Joe Lipka – A Personal Creative Journey

Photography since 1972, online since 2004

Printing Hand Coated paper

aligning negative on paper

Usually the next day, I am ready to print my negatives. First step, which I must admit is a hold over from my days of printing with Palladio paper is to humidify the coated paper. So, I go back into the kitchen and start the tea kettle again. I then steam the coated paper on both sides. The same rule of thumb applies. As soon as the paper sags in the middle, it has enough moisture in it. It then gets a few minutes rest time before exposure.

The next step is to align the negative over the coated section of the paper and then secure the negative and coated paper for printing. I use a NuArc vacuum frame to hold the paper and negative together. I have a vacuum gauge on the frame inlet. It is set for 25" of Hg. I was able to find this set up used for just about the same price as a really nice spring back frame. For those that are really technically minded there is a relationship between the ability to reproduce a highlight value and amount of vacuum held on the frame. The higher the vacuum, the better the highlight detail is rendered.

Exposing a platinum print

Now to expose the print. My UV light source was purchased from the Palladio Company when I first started platinum printing. It takes four minutes to print maximum black through a clear piece of Pictorico OHP film. That is the correct exposure for all my platinum palladium prints. My trusty (old) GrayLab timer is accurate enough for measuring these exposures.

Psychedelic! Ah, fans of the sixties, we have here an amazing unretouched photograph made with a combination of UV and Yellow light. This is really far out. Noisy, too. With the vacuum pump and the cooling fan on the ballasts, this is not a quiet process. Note the Ilford antistaticum cloth. I use it for every exposure. Clean, static free glass is a requirement. Especially in a house with three cats. Four minutes later, the exposed print is ready for development.

exposed, but undeveloped platinum print

This is what a properly exposed platinum print looks like after exposure and before developing. Platinum printing is called a "printing out" process meaning the image is formed during exposure of the negative. It takes four minutes to print maximum black through a clear piece of Pictorico OHP film. That is the correct exposure for all my platinum palladium prints. My trusty (old) GrayLab timer is accurate enough for measuring these exposures.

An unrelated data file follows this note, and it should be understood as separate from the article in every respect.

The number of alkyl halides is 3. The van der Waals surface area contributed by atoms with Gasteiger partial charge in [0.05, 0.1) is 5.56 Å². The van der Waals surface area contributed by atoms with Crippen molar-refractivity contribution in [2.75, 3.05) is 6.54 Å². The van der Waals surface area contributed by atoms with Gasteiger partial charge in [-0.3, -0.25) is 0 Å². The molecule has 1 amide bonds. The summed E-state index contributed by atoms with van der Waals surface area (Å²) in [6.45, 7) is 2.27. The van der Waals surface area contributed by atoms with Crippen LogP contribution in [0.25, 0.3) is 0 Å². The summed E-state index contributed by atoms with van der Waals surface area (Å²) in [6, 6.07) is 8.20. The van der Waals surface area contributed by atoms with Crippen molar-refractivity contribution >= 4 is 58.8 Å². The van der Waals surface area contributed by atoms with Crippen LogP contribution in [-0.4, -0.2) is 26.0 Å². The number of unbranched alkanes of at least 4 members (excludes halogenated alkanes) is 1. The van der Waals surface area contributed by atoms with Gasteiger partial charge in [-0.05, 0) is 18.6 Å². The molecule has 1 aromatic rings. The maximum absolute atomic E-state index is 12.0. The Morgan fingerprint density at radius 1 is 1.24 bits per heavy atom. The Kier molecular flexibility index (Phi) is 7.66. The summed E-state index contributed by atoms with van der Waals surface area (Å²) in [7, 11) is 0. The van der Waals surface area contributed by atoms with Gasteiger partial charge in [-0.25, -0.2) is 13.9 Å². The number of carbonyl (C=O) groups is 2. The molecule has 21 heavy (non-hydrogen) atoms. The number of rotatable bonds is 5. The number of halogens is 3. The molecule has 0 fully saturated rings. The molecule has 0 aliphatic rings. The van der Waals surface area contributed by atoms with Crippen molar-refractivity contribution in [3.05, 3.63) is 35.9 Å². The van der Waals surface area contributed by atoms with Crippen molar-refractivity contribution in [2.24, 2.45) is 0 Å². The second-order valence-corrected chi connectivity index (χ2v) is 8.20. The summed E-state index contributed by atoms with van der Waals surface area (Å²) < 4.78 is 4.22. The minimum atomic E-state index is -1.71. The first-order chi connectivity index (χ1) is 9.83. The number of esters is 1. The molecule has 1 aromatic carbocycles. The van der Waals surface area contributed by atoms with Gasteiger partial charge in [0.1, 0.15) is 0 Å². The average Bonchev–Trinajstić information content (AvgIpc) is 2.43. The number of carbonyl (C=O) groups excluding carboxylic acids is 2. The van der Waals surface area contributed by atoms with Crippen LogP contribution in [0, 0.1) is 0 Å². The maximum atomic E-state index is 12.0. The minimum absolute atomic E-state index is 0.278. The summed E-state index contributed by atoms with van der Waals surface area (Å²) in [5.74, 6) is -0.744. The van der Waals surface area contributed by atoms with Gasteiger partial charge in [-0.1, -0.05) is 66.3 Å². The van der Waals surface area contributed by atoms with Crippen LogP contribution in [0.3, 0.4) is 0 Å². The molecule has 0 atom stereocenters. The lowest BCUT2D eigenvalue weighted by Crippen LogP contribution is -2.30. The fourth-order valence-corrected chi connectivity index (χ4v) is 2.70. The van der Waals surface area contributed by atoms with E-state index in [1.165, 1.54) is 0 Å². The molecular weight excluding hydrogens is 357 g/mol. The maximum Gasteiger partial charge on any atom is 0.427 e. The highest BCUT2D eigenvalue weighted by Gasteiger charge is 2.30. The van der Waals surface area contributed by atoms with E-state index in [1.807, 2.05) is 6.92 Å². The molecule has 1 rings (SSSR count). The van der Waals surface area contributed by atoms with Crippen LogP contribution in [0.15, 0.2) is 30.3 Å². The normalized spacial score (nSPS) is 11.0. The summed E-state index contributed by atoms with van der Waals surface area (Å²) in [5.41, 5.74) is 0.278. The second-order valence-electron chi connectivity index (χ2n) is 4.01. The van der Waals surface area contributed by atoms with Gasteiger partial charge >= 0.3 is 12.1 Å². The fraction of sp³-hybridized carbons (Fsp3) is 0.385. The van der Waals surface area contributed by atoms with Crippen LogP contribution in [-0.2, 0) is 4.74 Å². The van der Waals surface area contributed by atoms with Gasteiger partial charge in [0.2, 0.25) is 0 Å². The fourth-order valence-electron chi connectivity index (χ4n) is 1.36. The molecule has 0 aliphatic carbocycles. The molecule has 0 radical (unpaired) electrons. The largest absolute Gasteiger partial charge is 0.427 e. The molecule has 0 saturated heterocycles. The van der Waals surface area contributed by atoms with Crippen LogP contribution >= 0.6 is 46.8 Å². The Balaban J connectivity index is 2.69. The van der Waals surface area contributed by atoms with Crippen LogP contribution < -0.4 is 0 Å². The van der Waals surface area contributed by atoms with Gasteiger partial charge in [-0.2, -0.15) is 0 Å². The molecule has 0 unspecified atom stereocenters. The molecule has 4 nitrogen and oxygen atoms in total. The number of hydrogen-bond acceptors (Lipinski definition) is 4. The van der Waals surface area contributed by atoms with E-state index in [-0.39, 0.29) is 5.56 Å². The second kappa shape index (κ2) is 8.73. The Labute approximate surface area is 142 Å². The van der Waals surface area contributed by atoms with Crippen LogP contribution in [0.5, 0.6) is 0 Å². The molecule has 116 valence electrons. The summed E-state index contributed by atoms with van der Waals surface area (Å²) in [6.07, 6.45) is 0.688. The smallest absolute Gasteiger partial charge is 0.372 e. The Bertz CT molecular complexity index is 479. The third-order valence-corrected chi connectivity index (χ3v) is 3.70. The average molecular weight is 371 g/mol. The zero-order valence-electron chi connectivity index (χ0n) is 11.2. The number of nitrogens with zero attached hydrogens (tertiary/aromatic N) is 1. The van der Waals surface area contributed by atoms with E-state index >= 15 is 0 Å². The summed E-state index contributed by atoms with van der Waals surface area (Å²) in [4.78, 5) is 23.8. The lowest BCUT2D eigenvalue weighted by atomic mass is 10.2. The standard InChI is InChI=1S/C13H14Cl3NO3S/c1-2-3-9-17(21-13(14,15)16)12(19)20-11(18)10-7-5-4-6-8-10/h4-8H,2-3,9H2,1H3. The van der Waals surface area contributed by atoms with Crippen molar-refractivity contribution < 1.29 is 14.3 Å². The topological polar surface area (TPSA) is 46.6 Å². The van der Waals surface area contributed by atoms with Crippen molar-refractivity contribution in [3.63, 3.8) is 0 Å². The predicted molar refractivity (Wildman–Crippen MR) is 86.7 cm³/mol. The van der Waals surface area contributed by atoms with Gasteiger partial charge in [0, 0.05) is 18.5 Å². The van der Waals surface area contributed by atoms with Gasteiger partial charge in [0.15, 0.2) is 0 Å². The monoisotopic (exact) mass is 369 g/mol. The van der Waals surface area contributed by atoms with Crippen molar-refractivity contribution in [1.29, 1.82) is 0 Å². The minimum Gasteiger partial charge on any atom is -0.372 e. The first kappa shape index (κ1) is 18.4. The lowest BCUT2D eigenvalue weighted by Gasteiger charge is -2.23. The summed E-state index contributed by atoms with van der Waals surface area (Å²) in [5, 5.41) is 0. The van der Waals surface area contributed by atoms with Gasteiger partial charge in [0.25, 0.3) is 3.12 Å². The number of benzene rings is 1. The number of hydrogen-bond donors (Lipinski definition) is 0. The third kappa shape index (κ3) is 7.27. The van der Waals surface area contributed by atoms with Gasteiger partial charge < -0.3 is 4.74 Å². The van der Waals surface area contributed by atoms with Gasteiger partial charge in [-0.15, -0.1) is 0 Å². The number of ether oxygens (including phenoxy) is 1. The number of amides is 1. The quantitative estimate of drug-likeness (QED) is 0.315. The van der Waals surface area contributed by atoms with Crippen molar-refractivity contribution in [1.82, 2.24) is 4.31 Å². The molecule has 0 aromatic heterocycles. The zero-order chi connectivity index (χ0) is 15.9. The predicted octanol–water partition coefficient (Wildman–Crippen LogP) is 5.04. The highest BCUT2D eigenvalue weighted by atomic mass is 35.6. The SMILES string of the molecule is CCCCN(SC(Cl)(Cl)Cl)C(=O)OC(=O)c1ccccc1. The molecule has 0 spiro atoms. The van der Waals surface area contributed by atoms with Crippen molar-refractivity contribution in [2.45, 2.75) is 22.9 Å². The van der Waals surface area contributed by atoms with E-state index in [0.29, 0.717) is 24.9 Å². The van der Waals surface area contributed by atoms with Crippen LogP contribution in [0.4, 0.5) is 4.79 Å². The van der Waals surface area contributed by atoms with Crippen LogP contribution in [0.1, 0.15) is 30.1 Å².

developing a platinum print

I develop my prints in warm (98 -108 degrees F) Potassium Oxalate developer for about a minute and a half. It may not need that much time, but that's what I give it. The intial development is instantaneous, so there is not gradual appearance of the image that is characteristic of the silver print.

I tilt the developing tray to get the developer welled up at the far end. I then slide the print into the tray just until the edge of the paper touches the developer. I then lower the high end of the tray quickly. The developer rolls over the print. I have just about lowered the tray completely. You can see how fast the development has occurred. Development is complete according to the clock, so the print is drained of developer. Once the drops from the lowest corner take longer than a second to fall off, the print is ready for the rinse bath. I use distilled water for my rinse bath. There may not be a need to because our tap water is very soft, but it's a hold over from days gone by.

Rinsing the platinum print

I do everything by the clock. Elimination of variables is the key to consistency. Boring and inflexible, but that is the key to successful darkroom work in any medium.  I rinse the print for a minute. Rinsing consists of repeated dunkings of the print in the plain water and letting it drain off the surface of the print. I also agitate the print when completely submerged just to keep from getting bored.

After it is drained completely, you can move it on to the first of the two clearing baths.

print being cleared

Well, the print is now resting comfortably in the first of two five minute clearing baths. I use EDTA and some sodium sulfite. There are other formulations, but this is simple enough for me. The reason for two baths is that this solution will lose its effectivity. I usually change out the first bath when it starts to look like weak iced tea. Number two bath becomes the number one bath and a fresh solution becomes the number two bath.

There might be the occasional dip and dunk or tray rock throughout the clearing phase just to keep the print from going to sleep. From the clearing baths on to the holding tray.

After the holding tray, the prints are washed. I use a Kodak tray siphon. I figure if the Kodak tray siphon was good enough for Edward Weston, it should be good enough for me. Squeegee the prints to remove some of the water and then the prints go back on the screens to air dry over night.

Labyrinth 29
Here is copy of the final print. Note the brush mark across the bottom.

Introduction to Platinum Prints Making Digital Negatives Hand Coating Paper